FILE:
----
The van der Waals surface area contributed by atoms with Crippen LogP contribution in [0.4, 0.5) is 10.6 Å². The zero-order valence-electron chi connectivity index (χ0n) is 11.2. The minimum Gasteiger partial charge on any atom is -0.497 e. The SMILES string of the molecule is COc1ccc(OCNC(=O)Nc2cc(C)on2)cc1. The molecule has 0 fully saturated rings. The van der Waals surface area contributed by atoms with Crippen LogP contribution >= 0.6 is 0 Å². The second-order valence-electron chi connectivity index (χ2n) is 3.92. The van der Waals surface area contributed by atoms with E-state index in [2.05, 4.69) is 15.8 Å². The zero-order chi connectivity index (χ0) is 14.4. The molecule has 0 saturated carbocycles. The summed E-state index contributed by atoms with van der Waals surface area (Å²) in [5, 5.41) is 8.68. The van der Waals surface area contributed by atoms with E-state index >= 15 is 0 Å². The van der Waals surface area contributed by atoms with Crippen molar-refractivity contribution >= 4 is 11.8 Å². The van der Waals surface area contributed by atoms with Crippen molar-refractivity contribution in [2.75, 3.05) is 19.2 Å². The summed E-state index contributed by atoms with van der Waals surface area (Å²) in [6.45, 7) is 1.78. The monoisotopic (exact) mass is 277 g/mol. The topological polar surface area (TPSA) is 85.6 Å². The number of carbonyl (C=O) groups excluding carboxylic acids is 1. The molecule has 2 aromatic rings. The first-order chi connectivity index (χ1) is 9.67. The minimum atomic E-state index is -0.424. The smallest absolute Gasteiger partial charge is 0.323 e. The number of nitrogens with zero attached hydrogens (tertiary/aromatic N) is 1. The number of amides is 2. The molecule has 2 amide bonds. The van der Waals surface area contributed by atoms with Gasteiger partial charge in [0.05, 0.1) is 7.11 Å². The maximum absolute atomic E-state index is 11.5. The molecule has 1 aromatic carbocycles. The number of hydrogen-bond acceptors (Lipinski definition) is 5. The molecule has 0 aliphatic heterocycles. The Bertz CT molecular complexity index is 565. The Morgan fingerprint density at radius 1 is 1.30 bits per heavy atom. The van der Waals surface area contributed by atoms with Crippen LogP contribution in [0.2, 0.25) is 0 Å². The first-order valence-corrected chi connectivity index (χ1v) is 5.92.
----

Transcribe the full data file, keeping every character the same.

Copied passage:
The van der Waals surface area contributed by atoms with Crippen LogP contribution in [0.4, 0.5) is 10.6 Å². The zero-order valence-electron chi connectivity index (χ0n) is 11.2. The minimum Gasteiger partial charge on any atom is -0.497 e. The SMILES string of the molecule is COc1ccc(OCNC(=O)Nc2cc(C)on2)cc1. The molecule has 0 fully saturated rings. The van der Waals surface area contributed by atoms with Crippen LogP contribution >= 0.6 is 0 Å². The second-order valence-electron chi connectivity index (χ2n) is 3.92. The van der Waals surface area contributed by atoms with E-state index in [2.05, 4.69) is 15.8 Å². The zero-order chi connectivity index (χ0) is 14.4. The molecule has 0 saturated carbocycles. The summed E-state index contributed by atoms with van der Waals surface area (Å²) in [5, 5.41) is 8.68. The van der Waals surface area contributed by atoms with E-state index >= 15 is 0 Å². The van der Waals surface area contributed by atoms with Crippen molar-refractivity contribution >= 4 is 11.8 Å². The van der Waals surface area contributed by atoms with Crippen molar-refractivity contribution in [2.75, 3.05) is 19.2 Å². The summed E-state index contributed by atoms with van der Waals surface area (Å²) in [6.45, 7) is 1.78. The monoisotopic (exact) mass is 277 g/mol. The topological polar surface area (TPSA) is 85.6 Å². The number of carbonyl (C=O) groups excluding carboxylic acids is 1. The molecule has 2 aromatic rings. The first-order chi connectivity index (χ1) is 9.67. The minimum atomic E-state index is -0.424. The smallest absolute Gasteiger partial charge is 0.323 e. The number of nitrogens with zero attached hydrogens (tertiary/aromatic N) is 1. The number of amides is 2. The molecule has 2 amide bonds. The van der Waals surface area contributed by atoms with Gasteiger partial charge in [0.05, 0.1) is 7.11 Å². The maximum absolute atomic E-state index is 11.5. The molecule has 1 aromatic carbocycles. The number of hydrogen-bond acceptors (Lipinski definition) is 5. The molecule has 0 aliphatic heterocycles. The Bertz CT molecular complexity index is 565. The Morgan fingerprint density at radius 1 is 1.30 bits per heavy atom. The van der Waals surface area contributed by atoms with Crippen LogP contribution in [0.2, 0.25) is 0 Å². The first-order valence-corrected chi connectivity index (χ1v) is 5.92.